Society of Authors Award

my writing space

It’s back to my writing space in the cellar for me as I set to work on a new book

I am delighted to announce that I have been awarded an Foundation Grant by the Society of Authors to help fund research into my new book, which currently has the working title of, The Volunteers.

For six years I ran a volunteer group for a small conservation organisation. This experience had a profound effect on me, as it did on everyone who found their way to us. Now I want to write about those years in the woods and tell the stories of the people that came.

In particular I want to write about the young people, many of whom were in a bad place in their life at the time, either through mental health problems, drugs, a brush with the law, or simply because they had lost their way and needed something good to happen. Each one of those people took a brave step out of their door the day they joined us. Their stories are bound up with my own walk back from a dark place following redundancy and a breakup.

Behind this story is my theory, which is that, for hundreds of years we worked with our hands, on the land, alongside our neighbours and then suddenly the world changed. The volunteer group restored people, if only for a little while, to the way we are meant to be.

Nature is hardwired into our genes but increasingly we are alienated from it. We spend our days in high rise boxes cut off from such life-giving essentials as fresh air and sunlight. We are lost amid noise and concrete, our every move watched and followed by gadgets that we welcome into our lives. Small wonder that we are in meltdown. Loneliness, depression and drug use are all on the rise and, even those of us who can’t put a label on things, feel stretched thin.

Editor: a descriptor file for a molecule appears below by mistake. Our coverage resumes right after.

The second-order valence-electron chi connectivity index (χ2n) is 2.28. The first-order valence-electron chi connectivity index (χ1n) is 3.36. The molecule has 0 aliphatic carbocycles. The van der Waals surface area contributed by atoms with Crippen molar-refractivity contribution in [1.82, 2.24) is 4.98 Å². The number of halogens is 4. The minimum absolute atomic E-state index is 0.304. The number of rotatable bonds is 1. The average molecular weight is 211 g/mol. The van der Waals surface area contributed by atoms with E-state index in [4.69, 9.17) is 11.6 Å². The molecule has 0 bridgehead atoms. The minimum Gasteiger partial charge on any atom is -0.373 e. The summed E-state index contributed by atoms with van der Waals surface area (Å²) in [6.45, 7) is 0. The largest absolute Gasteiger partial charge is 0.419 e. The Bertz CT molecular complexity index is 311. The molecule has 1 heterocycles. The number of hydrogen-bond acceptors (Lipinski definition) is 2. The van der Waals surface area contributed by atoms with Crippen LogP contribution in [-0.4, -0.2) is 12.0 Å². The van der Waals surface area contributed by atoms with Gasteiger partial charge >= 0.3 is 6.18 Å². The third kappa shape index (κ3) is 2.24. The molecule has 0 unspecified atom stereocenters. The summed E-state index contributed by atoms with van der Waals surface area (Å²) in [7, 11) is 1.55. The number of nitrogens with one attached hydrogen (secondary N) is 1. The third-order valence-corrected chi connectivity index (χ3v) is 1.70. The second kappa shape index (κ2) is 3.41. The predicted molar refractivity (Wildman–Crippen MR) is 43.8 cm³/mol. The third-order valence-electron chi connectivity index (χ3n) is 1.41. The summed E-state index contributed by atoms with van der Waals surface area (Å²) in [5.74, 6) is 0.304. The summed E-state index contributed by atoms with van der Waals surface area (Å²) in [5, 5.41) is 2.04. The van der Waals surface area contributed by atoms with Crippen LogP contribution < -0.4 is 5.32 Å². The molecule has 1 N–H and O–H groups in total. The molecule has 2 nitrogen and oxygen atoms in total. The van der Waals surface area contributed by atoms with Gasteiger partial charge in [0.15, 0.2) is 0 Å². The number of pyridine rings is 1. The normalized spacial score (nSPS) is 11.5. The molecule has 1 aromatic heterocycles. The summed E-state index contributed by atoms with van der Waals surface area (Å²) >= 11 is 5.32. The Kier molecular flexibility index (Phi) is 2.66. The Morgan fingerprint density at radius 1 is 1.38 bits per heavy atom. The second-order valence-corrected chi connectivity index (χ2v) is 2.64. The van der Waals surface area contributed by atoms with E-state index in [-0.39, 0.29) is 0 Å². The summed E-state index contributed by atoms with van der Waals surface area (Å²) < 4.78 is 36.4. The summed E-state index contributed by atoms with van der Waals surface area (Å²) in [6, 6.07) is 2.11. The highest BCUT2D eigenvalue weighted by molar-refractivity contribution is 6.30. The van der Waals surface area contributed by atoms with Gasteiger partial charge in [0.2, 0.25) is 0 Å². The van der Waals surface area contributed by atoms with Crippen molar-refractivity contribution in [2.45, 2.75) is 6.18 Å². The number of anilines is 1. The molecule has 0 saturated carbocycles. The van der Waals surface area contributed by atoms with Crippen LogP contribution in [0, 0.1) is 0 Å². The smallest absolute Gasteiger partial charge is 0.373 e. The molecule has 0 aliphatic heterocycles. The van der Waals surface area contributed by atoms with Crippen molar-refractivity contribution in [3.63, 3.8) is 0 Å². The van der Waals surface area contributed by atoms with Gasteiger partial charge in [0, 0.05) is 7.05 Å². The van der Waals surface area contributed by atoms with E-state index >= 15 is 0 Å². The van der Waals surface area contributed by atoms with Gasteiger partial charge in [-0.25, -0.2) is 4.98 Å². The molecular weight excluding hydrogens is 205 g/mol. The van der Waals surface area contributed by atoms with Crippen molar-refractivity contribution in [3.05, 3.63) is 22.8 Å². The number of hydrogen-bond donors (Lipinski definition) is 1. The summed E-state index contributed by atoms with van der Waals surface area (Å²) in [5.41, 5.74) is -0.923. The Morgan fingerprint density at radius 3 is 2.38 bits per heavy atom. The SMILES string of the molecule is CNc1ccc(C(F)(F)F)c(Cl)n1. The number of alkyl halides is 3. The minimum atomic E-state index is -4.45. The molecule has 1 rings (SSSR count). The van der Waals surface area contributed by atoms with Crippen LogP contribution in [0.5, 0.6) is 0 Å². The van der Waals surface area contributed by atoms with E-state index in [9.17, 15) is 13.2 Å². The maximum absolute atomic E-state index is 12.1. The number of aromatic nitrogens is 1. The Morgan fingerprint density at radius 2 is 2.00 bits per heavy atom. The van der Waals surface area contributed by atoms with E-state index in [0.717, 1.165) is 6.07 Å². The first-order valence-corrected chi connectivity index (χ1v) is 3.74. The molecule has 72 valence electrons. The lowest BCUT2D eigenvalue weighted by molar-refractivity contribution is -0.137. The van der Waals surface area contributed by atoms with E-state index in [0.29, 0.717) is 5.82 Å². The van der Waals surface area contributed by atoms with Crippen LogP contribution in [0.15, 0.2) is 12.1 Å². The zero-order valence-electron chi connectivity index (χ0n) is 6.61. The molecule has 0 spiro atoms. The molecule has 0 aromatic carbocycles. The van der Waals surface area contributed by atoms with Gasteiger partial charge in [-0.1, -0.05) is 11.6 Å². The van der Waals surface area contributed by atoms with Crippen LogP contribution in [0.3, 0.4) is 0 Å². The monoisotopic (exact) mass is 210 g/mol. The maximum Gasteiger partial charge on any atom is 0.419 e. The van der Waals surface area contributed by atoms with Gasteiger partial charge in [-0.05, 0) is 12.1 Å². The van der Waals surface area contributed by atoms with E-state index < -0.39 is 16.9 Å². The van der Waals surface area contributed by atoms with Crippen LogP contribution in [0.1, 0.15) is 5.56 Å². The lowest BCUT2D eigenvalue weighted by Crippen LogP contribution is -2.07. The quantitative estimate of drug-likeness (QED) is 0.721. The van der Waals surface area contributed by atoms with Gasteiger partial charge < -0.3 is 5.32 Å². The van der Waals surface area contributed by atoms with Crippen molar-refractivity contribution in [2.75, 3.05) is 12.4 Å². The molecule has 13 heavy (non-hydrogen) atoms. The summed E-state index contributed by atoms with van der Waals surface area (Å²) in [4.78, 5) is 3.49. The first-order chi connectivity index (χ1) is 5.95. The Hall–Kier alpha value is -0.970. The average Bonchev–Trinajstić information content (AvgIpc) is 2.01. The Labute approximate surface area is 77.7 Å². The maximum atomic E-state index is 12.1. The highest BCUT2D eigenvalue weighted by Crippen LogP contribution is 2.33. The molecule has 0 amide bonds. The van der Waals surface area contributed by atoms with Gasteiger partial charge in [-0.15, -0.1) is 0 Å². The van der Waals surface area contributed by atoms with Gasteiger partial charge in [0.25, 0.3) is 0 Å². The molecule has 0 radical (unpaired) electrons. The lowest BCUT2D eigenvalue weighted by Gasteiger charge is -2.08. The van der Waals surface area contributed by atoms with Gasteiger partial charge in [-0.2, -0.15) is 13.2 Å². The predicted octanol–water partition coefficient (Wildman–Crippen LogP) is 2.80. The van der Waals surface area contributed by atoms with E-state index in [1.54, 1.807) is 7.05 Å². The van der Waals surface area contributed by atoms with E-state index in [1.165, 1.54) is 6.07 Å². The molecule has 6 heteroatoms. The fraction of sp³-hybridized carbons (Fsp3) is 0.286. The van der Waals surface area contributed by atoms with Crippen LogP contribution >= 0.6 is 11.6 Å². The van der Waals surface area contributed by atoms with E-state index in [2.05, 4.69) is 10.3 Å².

For the volunteers the woods offered a respite, a chance to return to the world of bird song and dirt beneath the fingernails. To regain a sense of community and of ourselves.

I have been beavering away at this story for the last two years, visiting locations to relive the years I spent running the group and planning my research of everything from how working outdoors affects our mental health to traditional woodland management techniques.

This story of the volunteers and what that time meant to me is a tale I have long wanted to tell but find it hard to put in the time needed to write when writing just doesn’t pay the bills. Now, I feel like I have been given a breathing space, an opportunity to create something which I hope will be worthy as a follow up to my 2017 book On the Marshes.

Watch this space. A new journey begins.